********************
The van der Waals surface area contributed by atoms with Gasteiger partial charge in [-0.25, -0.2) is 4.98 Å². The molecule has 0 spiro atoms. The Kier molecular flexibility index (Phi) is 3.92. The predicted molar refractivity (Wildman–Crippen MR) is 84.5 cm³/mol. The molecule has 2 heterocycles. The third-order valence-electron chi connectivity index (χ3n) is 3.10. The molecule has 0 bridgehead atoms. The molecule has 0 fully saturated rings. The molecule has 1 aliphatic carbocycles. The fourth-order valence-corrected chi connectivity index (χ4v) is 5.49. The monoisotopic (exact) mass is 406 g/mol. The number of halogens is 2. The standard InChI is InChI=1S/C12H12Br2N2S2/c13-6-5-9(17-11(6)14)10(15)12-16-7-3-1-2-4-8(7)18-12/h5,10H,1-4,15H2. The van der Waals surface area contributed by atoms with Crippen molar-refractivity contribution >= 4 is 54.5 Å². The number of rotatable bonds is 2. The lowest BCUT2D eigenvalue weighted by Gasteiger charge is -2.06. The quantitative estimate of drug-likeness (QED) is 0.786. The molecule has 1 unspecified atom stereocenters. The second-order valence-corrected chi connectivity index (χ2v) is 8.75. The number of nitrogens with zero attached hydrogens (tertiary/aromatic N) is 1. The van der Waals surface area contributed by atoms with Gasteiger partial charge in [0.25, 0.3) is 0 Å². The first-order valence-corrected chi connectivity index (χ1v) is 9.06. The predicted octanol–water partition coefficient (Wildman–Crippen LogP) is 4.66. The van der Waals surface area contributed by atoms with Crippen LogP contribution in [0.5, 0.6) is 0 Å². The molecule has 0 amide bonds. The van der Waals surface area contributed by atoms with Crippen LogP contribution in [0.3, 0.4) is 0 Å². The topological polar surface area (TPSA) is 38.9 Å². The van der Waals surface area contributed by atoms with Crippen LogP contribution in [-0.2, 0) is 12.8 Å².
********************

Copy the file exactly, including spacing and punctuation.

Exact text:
The van der Waals surface area contributed by atoms with Gasteiger partial charge in [-0.25, -0.2) is 4.98 Å². The molecule has 0 spiro atoms. The Kier molecular flexibility index (Phi) is 3.92. The predicted molar refractivity (Wildman–Crippen MR) is 84.5 cm³/mol. The molecule has 2 heterocycles. The third-order valence-electron chi connectivity index (χ3n) is 3.10. The molecule has 0 bridgehead atoms. The molecule has 0 fully saturated rings. The molecule has 1 aliphatic carbocycles. The fourth-order valence-corrected chi connectivity index (χ4v) is 5.49. The monoisotopic (exact) mass is 406 g/mol. The number of halogens is 2. The standard InChI is InChI=1S/C12H12Br2N2S2/c13-6-5-9(17-11(6)14)10(15)12-16-7-3-1-2-4-8(7)18-12/h5,10H,1-4,15H2. The van der Waals surface area contributed by atoms with Crippen molar-refractivity contribution >= 4 is 54.5 Å². The number of rotatable bonds is 2. The lowest BCUT2D eigenvalue weighted by Gasteiger charge is -2.06. The quantitative estimate of drug-likeness (QED) is 0.786. The molecule has 1 unspecified atom stereocenters. The second-order valence-corrected chi connectivity index (χ2v) is 8.75. The number of nitrogens with zero attached hydrogens (tertiary/aromatic N) is 1. The van der Waals surface area contributed by atoms with Gasteiger partial charge in [0.25, 0.3) is 0 Å². The first-order valence-corrected chi connectivity index (χ1v) is 9.06. The predicted octanol–water partition coefficient (Wildman–Crippen LogP) is 4.66. The van der Waals surface area contributed by atoms with Crippen LogP contribution in [0.5, 0.6) is 0 Å². The molecule has 0 amide bonds. The van der Waals surface area contributed by atoms with Crippen LogP contribution in [0.3, 0.4) is 0 Å². The topological polar surface area (TPSA) is 38.9 Å². The van der Waals surface area contributed by atoms with Crippen LogP contribution in [-0.2, 0) is 12.8 Å².